Outline of the organisation
The International Commission of Jurists (ICJ) is dedicated to the primacy, coherence and implementation of international law and principles that advance human rights. What distinguishes the ICJ is its impartial, objective and authoritative legal approach to the protection and promotion of human rights through the rule of law. The ICJ provides legal expertise at both the international and national levels to ensure that developments in international law adhere to human rights principles and that international standards are implemented at the national level. The ICJ aims to ensure the progressive development and effective implementation of international human rights and international humanitarian law; secure the realisation of civil, cultural, economic, political and social rights; safeguard the separation of powers; and guarantee the independence of the judiciary and legal profession.
The ICJ relies heavily on the additional human resource capacity, commitment and dedication offered by students or graduates to collaborate in its work. The ICJ highly benefits from the outcome of the research and contribution of ICJ interns. Participation in such a programme offers interns the opportunity:
- to gain practical experience in human rights legal and advocacy work at the international level;
- to gain a better understanding of the ICJ’s goals and objectives and of how a Human Rights NGO is organised;
- to gain exposure to the practical functioning of the United Nations human rights bodies and mechanisms based in Geneva;
- to gain valuable experience of working in a professional office environment;
- to provide interns the possibility of working in a multicultural, multilingual and multi-ethnic environment;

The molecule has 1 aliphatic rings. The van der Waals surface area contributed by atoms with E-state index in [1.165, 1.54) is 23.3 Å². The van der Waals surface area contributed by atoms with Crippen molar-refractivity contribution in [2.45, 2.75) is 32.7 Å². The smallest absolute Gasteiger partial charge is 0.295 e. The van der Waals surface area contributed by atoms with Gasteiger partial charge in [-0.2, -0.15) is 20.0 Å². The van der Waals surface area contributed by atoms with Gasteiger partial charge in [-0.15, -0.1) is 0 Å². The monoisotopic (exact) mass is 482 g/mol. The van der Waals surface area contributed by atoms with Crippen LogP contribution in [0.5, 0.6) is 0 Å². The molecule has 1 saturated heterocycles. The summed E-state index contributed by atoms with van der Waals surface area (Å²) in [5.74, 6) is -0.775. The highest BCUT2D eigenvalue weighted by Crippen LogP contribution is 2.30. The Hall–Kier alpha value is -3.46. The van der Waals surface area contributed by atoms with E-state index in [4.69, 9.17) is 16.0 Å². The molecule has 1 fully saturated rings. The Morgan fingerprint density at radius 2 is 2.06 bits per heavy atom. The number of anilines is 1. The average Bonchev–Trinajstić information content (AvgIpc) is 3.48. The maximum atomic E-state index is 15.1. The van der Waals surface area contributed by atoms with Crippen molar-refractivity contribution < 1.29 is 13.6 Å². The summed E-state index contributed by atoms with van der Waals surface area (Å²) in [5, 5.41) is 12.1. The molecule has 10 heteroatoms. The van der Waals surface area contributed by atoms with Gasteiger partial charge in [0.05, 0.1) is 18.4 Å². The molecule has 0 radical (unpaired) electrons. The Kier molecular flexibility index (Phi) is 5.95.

- to build professional and personal relations with colleagues and counter-parts who will be able to provide long-term professional advice, encouragement and support; and
- to help interns in career development. For many the experience of an internship with the ICJ has established a lifelong commitment and career in the international human rights field.
Interns are hired for a minimum of four months for non-EU/EFTA citizens and a minimum of six months for EU/EFTA nationals with a maximum period of one year.
Interns are responsible for all expenses and costs incurred during their internship. This includes travel, accommodation and any relocation costs. Moreover, the ICJ is unable to provide or organise travel no housing for interns. Interns will be asked to provide proof of financial independence in order to be issued the work permit required by Swiss authorities.
Applicants are expected to:
- be a postgraduate student or currently completing a postgraduate degree in law, political science, international relations or a related field. Priority will be given to graduates who have or are studying law, especially human rights or international law. Interns working for non-programme staff may be required to have studied another field related to their work at the ICJ;
- be highly dedicated to the legal protection and promotion of human rights;
- be well-organised, have strong research, analytical and drafting skills and able to work independently;
- be computer literate as well as familiar with Internet research;
- be highly motivated, able to work as part of a multicultural team and willing to apply themselves in a frequently pressurised environment; and
- have spoken and written fluency in English and desirably French and/or another foreign language.
Unsolicited applications can be addressed with a resume, cover letter and the names and contact details of at least two referees by email to firstname.lastname@example.org. Only short-listed candidates will be contacted.
Further information is available here.